The Southwestern Historical Quarterly, Volume 51, July 1947 - April, 1948 Page: 293
The following text was automatically extracted from the image on this page using optical character recognition software:
THE SOUTHWESTERN HISTORICAL QUARTERLY
VOL. LI APRIL, 1948 No. 4
Ilisttor front the Cetsus
BARNES F. LATHROP
THE original manuscript returns of the decennial census
enumerations of the United States, beginning in 1790,
have long been prized by genealogists, and in the last
twenty-odd years have received increasing 'appreciation among
historians.' Yet employment of this material in historical work
remains on the whole so sporadic or so slight that the unprinted
census records must still be classed as a great neglected source.
The present article undertakes to describe the manuscript sched-
ules, and to canvass their potential uses, in the hope of attracting
more attention to the census source in general, and to the returns
for Texas, 1850-188o, in particular.
1The priority in census exploration of genealogists and other seekers after per-
sonal detail is manifest in the annual reports, 1904 and following, of the Director
of the Census. On census data in relation to genealogy, see Gilbert Harry Doane,
Searching for Your Ancestors: The Why and How of Genealogy (New York, Lon-
don, c. 1937), 144-156, 232-235, and index under "Census." Joseph A. Hill, in
"The Historical Value of the Census Records," a paper read before the American
Historical Association, and published in Annual Report, 19o8, vol. I (Washington,
1909), 197-208, made perhaps the earliest effort to interest historians in census
subjects. A recent invitation to the census appears at pages 48-51 in that excellent
manual, Local History, How to Gather It, Write It, and Publish It (n.p., [19441),
by Donald Dean Parker, revised and edited by Bertha E. Josephson for the Social
Science Research Council. Examples of Texas studies depending in some part upon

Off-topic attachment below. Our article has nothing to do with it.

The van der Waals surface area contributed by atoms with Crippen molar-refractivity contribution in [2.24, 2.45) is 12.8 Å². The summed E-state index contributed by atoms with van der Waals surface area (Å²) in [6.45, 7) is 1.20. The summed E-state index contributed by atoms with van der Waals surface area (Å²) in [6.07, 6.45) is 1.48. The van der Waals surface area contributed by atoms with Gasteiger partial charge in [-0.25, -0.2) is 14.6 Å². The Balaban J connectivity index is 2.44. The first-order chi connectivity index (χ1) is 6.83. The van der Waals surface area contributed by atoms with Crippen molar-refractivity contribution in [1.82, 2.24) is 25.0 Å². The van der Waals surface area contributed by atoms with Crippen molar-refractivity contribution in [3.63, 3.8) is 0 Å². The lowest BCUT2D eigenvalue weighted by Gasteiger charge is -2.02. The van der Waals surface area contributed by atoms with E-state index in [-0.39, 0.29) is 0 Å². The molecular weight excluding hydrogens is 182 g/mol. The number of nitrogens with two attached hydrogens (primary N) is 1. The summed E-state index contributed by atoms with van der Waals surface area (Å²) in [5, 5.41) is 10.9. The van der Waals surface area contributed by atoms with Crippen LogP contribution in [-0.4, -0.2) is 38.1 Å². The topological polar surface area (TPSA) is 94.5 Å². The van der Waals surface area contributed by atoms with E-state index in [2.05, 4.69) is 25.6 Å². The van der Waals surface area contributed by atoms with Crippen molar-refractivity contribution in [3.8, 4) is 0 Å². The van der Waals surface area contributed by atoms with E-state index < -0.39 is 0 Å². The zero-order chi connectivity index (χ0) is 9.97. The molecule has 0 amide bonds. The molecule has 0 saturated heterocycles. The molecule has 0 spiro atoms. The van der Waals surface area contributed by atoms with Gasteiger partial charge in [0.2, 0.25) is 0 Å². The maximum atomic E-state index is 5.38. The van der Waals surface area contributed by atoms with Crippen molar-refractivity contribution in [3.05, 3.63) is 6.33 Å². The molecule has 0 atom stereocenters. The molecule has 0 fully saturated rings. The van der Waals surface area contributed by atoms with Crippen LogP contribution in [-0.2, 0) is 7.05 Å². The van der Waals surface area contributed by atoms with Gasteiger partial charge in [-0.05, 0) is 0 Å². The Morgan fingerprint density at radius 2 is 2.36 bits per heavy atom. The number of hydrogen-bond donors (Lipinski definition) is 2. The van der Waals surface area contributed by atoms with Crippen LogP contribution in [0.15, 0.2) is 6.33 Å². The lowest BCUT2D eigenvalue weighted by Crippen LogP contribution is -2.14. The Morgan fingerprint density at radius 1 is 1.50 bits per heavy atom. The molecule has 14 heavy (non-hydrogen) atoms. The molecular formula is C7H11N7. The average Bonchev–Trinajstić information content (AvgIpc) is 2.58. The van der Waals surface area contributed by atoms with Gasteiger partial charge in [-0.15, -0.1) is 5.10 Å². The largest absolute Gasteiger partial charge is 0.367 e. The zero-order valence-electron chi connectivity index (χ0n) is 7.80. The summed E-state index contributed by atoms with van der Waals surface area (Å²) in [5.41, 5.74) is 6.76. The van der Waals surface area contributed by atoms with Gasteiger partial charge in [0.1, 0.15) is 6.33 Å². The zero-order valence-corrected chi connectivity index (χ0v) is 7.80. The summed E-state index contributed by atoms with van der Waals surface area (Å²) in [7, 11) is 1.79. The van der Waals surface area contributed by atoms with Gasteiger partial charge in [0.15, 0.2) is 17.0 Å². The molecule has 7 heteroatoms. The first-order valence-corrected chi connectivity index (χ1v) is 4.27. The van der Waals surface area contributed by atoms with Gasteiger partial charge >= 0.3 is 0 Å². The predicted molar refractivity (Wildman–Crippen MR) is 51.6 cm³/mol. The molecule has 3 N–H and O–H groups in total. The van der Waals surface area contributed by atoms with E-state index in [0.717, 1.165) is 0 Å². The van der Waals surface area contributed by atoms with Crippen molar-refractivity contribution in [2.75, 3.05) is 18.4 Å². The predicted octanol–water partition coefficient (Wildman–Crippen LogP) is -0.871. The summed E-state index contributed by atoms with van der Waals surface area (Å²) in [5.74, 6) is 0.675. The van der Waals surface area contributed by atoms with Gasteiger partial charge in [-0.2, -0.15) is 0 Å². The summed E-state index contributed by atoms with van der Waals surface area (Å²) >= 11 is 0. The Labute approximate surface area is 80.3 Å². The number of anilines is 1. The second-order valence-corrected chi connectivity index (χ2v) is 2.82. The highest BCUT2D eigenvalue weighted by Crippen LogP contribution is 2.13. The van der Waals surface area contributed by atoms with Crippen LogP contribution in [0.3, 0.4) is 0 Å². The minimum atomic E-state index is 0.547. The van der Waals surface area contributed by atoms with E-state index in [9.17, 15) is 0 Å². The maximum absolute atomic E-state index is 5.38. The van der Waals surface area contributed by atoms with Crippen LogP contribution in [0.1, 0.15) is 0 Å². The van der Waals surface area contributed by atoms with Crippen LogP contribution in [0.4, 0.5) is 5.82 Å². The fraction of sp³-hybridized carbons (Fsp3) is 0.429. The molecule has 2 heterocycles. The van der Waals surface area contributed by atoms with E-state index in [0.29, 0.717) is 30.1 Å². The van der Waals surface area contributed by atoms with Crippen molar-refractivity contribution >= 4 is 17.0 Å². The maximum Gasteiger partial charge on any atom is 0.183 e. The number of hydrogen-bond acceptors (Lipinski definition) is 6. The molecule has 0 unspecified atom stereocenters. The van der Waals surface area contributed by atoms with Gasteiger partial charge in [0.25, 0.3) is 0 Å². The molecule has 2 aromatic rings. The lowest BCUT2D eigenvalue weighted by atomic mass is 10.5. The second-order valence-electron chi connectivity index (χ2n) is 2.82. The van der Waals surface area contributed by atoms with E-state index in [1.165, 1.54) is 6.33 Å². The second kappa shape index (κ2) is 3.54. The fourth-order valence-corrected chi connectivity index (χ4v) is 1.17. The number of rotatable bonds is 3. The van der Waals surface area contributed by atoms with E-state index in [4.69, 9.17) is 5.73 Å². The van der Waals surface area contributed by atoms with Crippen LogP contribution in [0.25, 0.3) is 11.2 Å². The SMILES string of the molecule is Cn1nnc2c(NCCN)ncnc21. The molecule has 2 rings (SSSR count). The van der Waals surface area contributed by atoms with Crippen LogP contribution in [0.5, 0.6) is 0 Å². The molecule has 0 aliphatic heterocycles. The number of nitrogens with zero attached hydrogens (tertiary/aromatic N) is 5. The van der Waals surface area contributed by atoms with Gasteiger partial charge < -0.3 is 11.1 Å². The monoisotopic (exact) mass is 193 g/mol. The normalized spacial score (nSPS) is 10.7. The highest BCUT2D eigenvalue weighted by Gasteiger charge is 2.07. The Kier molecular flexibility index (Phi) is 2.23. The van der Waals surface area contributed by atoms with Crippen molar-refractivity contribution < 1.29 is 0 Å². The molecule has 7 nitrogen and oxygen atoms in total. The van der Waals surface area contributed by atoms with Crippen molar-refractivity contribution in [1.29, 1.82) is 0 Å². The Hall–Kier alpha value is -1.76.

the manuscript census returns include R. L. Biesele, The History of the German
Settlements in Texas, z83x-z861 (Austin, c. 1930); Abigail Curlee, A Study
of Texas Slave Plantations, 1822 to 1865 (unpublished Ph.D. dissertation, The
University of Texas, 1932); A. F. Muir, "The Free Negro in Harris County, Texas,"
Southwestern Historical Quarterly, XLVI (Jan., 1943), 214-238; I. T. Taylor, The
Cavalcade of Jackson County (San Antonio, c. 1938) ; G. W. Tyler, The History of
Bell County (ed. by Charles W. Ramsdell; San Antonio, 1936); and Clarence R.
Wharton, History of Fort Bend County (San Antonio, 1939).
Here’s what’s next.
This issue can be searched. Note: Results may vary based on the legibility of text within the document.
Tools / Downloads
Get a copy of this page or view the extracted text.
Citing and Sharing
Basic information for referencing this web page. We also provide extended guidance on usage rights, references, copying or embedding.
Reference the current page of this Periodical.
Texas State Historical Association. The Southwestern Historical Quarterly, Volume 51, July 1947 - April, 1948, periodical, 1948; Austin, Texas. (texashistory.unt.edu/ark:/67531/metapth101119/m1/387/?rotate=270: accessed November 20, 2017), University of North Texas Libraries, The Portal to Texas History, texashistory.unt.edu; crediting Texas State Historical Association.